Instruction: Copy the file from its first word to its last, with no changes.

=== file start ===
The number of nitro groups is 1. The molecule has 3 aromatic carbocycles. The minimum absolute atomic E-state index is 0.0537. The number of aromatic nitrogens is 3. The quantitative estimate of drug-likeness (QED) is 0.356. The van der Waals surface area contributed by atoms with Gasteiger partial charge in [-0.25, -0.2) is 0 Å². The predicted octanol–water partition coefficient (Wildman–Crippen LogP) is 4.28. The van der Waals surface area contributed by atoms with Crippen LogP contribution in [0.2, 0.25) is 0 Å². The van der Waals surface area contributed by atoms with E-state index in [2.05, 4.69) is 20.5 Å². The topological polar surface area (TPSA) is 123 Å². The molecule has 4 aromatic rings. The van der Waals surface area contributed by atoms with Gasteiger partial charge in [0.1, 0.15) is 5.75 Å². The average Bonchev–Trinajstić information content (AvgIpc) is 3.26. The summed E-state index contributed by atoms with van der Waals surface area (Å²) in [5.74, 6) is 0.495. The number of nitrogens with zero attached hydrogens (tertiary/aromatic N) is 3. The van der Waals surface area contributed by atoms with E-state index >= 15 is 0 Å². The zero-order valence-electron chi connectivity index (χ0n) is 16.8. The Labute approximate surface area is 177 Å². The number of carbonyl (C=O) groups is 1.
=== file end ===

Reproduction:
The number of nitro groups is 1. The molecule has 3 aromatic carbocycles. The minimum absolute atomic E-state index is 0.0537. The number of aromatic nitrogens is 3. The quantitative estimate of drug-likeness (QED) is 0.356. The van der Waals surface area contributed by atoms with Gasteiger partial charge in [-0.25, -0.2) is 0 Å². The predicted octanol–water partition coefficient (Wildman–Crippen LogP) is 4.28. The van der Waals surface area contributed by atoms with Crippen LogP contribution in [0.2, 0.25) is 0 Å². The van der Waals surface area contributed by atoms with E-state index in [2.05, 4.69) is 20.5 Å². The topological polar surface area (TPSA) is 123 Å². The molecule has 4 aromatic rings. The van der Waals surface area contributed by atoms with Gasteiger partial charge in [0.1, 0.15) is 5.75 Å². The average Bonchev–Trinajstić information content (AvgIpc) is 3.26. The summed E-state index contributed by atoms with van der Waals surface area (Å²) in [5.74, 6) is 0.495. The number of nitrogens with zero attached hydrogens (tertiary/aromatic N) is 3. The van der Waals surface area contributed by atoms with E-state index >= 15 is 0 Å². The zero-order valence-electron chi connectivity index (χ0n) is 16.8. The Labute approximate surface area is 177 Å². The number of carbonyl (C=O) groups is 1.